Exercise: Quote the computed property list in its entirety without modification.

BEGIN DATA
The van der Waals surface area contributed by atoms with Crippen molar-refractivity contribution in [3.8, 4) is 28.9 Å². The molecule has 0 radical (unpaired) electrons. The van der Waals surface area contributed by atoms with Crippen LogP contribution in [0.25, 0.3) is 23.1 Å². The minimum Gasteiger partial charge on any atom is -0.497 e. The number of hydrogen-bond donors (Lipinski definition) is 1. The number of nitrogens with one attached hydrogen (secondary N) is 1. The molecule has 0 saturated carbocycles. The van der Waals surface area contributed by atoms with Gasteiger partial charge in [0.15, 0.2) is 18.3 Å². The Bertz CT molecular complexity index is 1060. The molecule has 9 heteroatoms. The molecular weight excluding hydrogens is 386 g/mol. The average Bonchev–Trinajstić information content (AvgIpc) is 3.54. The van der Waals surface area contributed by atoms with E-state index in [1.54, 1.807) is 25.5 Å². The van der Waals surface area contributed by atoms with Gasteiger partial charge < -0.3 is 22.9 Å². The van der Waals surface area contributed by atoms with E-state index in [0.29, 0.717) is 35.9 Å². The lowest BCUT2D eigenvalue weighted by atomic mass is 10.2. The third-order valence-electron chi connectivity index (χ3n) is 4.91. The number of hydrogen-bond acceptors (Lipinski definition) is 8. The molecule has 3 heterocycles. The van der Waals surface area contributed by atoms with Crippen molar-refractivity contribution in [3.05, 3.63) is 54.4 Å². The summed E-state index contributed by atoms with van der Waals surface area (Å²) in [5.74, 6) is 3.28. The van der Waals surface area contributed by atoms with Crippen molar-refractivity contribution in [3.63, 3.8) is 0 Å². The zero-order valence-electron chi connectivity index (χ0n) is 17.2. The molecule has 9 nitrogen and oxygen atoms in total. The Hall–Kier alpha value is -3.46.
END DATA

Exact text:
The van der Waals surface area contributed by atoms with Crippen molar-refractivity contribution in [3.8, 4) is 28.9 Å². The molecule has 0 radical (unpaired) electrons. The van der Waals surface area contributed by atoms with Crippen LogP contribution in [0.25, 0.3) is 23.1 Å². The minimum Gasteiger partial charge on any atom is -0.497 e. The number of hydrogen-bond donors (Lipinski definition) is 1. The number of nitrogens with one attached hydrogen (secondary N) is 1. The molecule has 0 saturated carbocycles. The van der Waals surface area contributed by atoms with Gasteiger partial charge in [0.15, 0.2) is 18.3 Å². The Bertz CT molecular complexity index is 1060. The molecule has 9 heteroatoms. The molecular weight excluding hydrogens is 386 g/mol. The average Bonchev–Trinajstić information content (AvgIpc) is 3.54. The van der Waals surface area contributed by atoms with E-state index in [1.54, 1.807) is 25.5 Å². The van der Waals surface area contributed by atoms with Gasteiger partial charge < -0.3 is 22.9 Å². The van der Waals surface area contributed by atoms with E-state index in [0.29, 0.717) is 35.9 Å². The lowest BCUT2D eigenvalue weighted by atomic mass is 10.2. The third-order valence-electron chi connectivity index (χ3n) is 4.91. The number of hydrogen-bond acceptors (Lipinski definition) is 8. The molecule has 3 heterocycles. The van der Waals surface area contributed by atoms with Crippen molar-refractivity contribution in [3.05, 3.63) is 54.4 Å². The summed E-state index contributed by atoms with van der Waals surface area (Å²) in [5.74, 6) is 3.28. The van der Waals surface area contributed by atoms with Crippen molar-refractivity contribution in [3.63, 3.8) is 0 Å². The zero-order valence-electron chi connectivity index (χ0n) is 17.2. The molecule has 9 nitrogen and oxygen atoms in total. The Hall–Kier alpha value is -3.46.